More than a year later, with headline unemployment pinned above 9% and the federal government’s borrowing costs at record lows (which is how bond markets tell the authorities to buy bridges and high-speed rail projects), Chait somehow still cannot find fault with Obama for failing to keep his matches dry. Back in 2009, Obama chose a smaller stimulus package (and allowed his opponents to lard it with non-stimulative tax cuts) in order to avoid alienating “moderate Republicans,” whose support he supposedly needed to advance the rest of his domestic agenda. This, according to Chait, is what progressives (those who mattered, at any rate) wanted at the time. And moderate Republicans, as we know, obliged en masse: all three of them voted for ARRA. One (Arlen Specter) went on to a distinguished year-long career as a Democrat before losing his Senate seat in 2010; the other two, Susan Collins and Olympia Snowe, have not supported Obama on any major legislation since.

Chait believes that the Republicans’ credible filibuster threat before the 2010 election, and their subsequent takeover of the House, redeems Obama’s domestic record—if not fully, then enough that progressives should stop whining and stay onside. Indeed, Obama, in Chait’s view, has been as progressive as institutional constraints have allowed him to be. Why, he wants to know, did Robert Reich call Obama’s decision to extend the Bush administration’s tax cuts for the wealthiest income earners “an abomination”? Didn’t Obama wring from the Republicans payroll-tax cuts and an extension of federal unemployment benefits (as Reich had been advocating)? And, most alarmingly, if Obama had refused that deal, wouldn’t he “have to accept the likelihood that nearly a million fewer jobs would have been created and that we would have been at risk of a double-dip recession back then”?

Well, in that case, Obama would have been worrying about the wrong problem—or, rather, not worrying enough about the right one. As August’s employment data show, a recession deferred is not a recession denied. Even if we accept Chait’s jobs figure, net employment grew by just 360,000 from August 2010-August 2011, with the total increase (and then some) attributable to those whom the Bureau of Labor Statistics describes as “working part time because their hours had been cut back or because they were unable to find a full-time job.” And, to them—and to millions of other underemployed, casualized, non-organized, and de-unionized workers, and their families—the risk of a double-dip recession probably doesn’t seem quite so troubling as it does to Chait; after all, American wage earners, on average, have yet to recover from the first dip—in 1981.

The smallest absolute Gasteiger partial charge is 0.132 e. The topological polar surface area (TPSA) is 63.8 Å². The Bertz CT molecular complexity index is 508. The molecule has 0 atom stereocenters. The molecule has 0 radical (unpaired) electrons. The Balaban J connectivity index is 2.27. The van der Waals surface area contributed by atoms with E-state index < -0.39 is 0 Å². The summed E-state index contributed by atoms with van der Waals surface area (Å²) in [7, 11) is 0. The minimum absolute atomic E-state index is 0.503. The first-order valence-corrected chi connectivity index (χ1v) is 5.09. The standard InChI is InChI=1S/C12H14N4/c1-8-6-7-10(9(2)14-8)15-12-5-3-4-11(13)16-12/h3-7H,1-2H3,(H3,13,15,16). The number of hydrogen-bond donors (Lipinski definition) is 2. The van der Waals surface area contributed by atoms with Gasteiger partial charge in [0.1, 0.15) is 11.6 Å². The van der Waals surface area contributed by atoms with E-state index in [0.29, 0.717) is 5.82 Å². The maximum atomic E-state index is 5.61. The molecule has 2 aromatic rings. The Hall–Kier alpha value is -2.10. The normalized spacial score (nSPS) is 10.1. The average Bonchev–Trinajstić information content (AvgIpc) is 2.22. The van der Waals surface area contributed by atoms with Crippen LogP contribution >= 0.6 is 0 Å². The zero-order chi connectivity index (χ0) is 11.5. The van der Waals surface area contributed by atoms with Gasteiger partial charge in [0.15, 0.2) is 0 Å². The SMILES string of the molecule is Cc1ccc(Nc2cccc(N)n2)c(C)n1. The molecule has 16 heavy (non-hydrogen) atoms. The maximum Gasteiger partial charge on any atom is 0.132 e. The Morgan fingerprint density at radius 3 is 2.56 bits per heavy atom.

That is why, for Reich, the payroll-tax cuts and extension of unemployment benefits that Obama received amounted to “peanuts.” When weighed against the size of the income-tax cuts that he extended—and against the unprecedented economic inequality fueled by the massive transfer of wealth from labor to capital over the past 30 years—that seems a fair assessment. Chait, however, rejects Reich’s claim that recent unemployment data would have left the GOP with no choice but to extend benefits. On the contrary, those peanuts were “forms of stimulus that Republicans would never have allowed without an extension of upper-bracket tax cuts in return.”

Fair enough. But, honey-glazed or not, peanuts are peanuts, not porterhouse. The issue is not that Obama—now supposedly focused squarely on short-term economic recovery—might have lost some stimulus had he insisted on letting the tax cuts expire; it’s that he failed to demand much more in exchange for reneging on a key campaign pledge. A public jobs program that provides workers with a living wage and secure benefits (and that establishes benchmarks for private-sector employers) is also a form of stimulus—and one that, unlike what Obama got, might have averted, rather than postponed, the risk of a double-dip recession.

At the very least, such a demand would have made some rich people more careful about what they wish for. See, that’s the thing about institutional constraints: acknowledging their existence should never mean turning them into a stalking horse for policy outcomes that run counter to your voters’ interests. Republicans understand that very well. For the GOP, bipartisanship is a tactic, not a program. As Chait points out, Bush enacted his income-tax cuts by relying on the congressional budget-reconciliation procedure, thereby avoiding the threat of a Democratic filibuster. So, why didn’t Obama use budget reconciliation prior to the 2010 mid-term election to restore the upper-bracket rates?

Chait has no answer to such questions, because Obama’s constraints have been largely ideological, not institutional. Indeed, Chait suggests time and again that Obama should have chosen differently—on the size of ARRA and the extension of the Bush-era tax cuts, no less. The arguments for choosing differently were made. They turned out to be right. Unfortunately, Obama still doesn’t think they matter. What he and Chait don’t understand is that, if institutional constraints are to be changed, these arguments matter much more than what can be won by ignoring them.

Jonathan Stein is an editor at Project Syndicate. The views expressed here are his own.

Corey Robin teaches political science at Brooklyn College and the CUNY Graduate Center. His forthcoming book is The Reactionary Mind: Conservatism from Edmund Burke to Sarah Palin.